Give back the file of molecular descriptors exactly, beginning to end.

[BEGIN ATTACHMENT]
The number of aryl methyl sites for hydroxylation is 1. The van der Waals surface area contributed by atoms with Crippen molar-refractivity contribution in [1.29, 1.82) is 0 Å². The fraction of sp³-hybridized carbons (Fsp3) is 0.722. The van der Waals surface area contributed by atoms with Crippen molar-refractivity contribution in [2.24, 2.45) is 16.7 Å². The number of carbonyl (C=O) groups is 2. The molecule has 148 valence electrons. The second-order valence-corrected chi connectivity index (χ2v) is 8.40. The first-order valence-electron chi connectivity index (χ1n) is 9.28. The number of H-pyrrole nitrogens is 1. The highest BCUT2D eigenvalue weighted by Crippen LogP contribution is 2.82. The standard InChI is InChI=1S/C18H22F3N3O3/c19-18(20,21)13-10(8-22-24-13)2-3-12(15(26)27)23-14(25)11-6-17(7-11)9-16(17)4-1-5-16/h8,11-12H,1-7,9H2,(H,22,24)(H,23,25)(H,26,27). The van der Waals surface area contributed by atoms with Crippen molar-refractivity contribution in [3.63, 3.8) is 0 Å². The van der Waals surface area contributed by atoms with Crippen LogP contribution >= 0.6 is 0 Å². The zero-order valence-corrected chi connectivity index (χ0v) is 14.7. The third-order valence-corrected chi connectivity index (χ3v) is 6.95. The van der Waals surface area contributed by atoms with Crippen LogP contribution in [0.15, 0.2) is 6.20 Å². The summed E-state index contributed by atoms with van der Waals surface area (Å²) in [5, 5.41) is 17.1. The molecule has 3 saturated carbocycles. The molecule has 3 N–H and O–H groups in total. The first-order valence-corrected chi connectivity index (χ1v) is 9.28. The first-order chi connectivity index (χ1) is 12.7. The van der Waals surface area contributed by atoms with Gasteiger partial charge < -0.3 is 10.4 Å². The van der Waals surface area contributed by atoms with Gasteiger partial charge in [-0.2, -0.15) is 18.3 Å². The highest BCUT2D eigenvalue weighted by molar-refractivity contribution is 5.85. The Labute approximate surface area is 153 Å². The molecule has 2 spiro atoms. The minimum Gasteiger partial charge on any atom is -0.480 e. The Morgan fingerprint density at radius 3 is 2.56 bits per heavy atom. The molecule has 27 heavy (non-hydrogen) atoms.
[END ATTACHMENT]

The number of aryl methyl sites for hydroxylation is 1. The van der Waals surface area contributed by atoms with Crippen molar-refractivity contribution in [1.29, 1.82) is 0 Å². The fraction of sp³-hybridized carbons (Fsp3) is 0.722. The van der Waals surface area contributed by atoms with Crippen molar-refractivity contribution in [2.24, 2.45) is 16.7 Å². The number of carbonyl (C=O) groups is 2. The molecule has 148 valence electrons. The second-order valence-corrected chi connectivity index (χ2v) is 8.40. The first-order valence-electron chi connectivity index (χ1n) is 9.28. The number of H-pyrrole nitrogens is 1. The highest BCUT2D eigenvalue weighted by Crippen LogP contribution is 2.82. The standard InChI is InChI=1S/C18H22F3N3O3/c19-18(20,21)13-10(8-22-24-13)2-3-12(15(26)27)23-14(25)11-6-17(7-11)9-16(17)4-1-5-16/h8,11-12H,1-7,9H2,(H,22,24)(H,23,25)(H,26,27). The van der Waals surface area contributed by atoms with Crippen molar-refractivity contribution in [3.63, 3.8) is 0 Å². The van der Waals surface area contributed by atoms with Crippen LogP contribution >= 0.6 is 0 Å². The zero-order valence-corrected chi connectivity index (χ0v) is 14.7. The third-order valence-corrected chi connectivity index (χ3v) is 6.95. The van der Waals surface area contributed by atoms with Crippen LogP contribution in [0.15, 0.2) is 6.20 Å². The summed E-state index contributed by atoms with van der Waals surface area (Å²) in [5, 5.41) is 17.1. The molecule has 3 saturated carbocycles. The molecule has 3 N–H and O–H groups in total. The first-order valence-corrected chi connectivity index (χ1v) is 9.28. The first-order chi connectivity index (χ1) is 12.7. The van der Waals surface area contributed by atoms with Gasteiger partial charge < -0.3 is 10.4 Å². The van der Waals surface area contributed by atoms with Gasteiger partial charge in [-0.2, -0.15) is 18.3 Å². The highest BCUT2D eigenvalue weighted by molar-refractivity contribution is 5.85. The Labute approximate surface area is 153 Å². The molecule has 2 spiro atoms. The minimum Gasteiger partial charge on any atom is -0.480 e. The Morgan fingerprint density at radius 3 is 2.56 bits per heavy atom. The molecule has 27 heavy (non-hydrogen) atoms.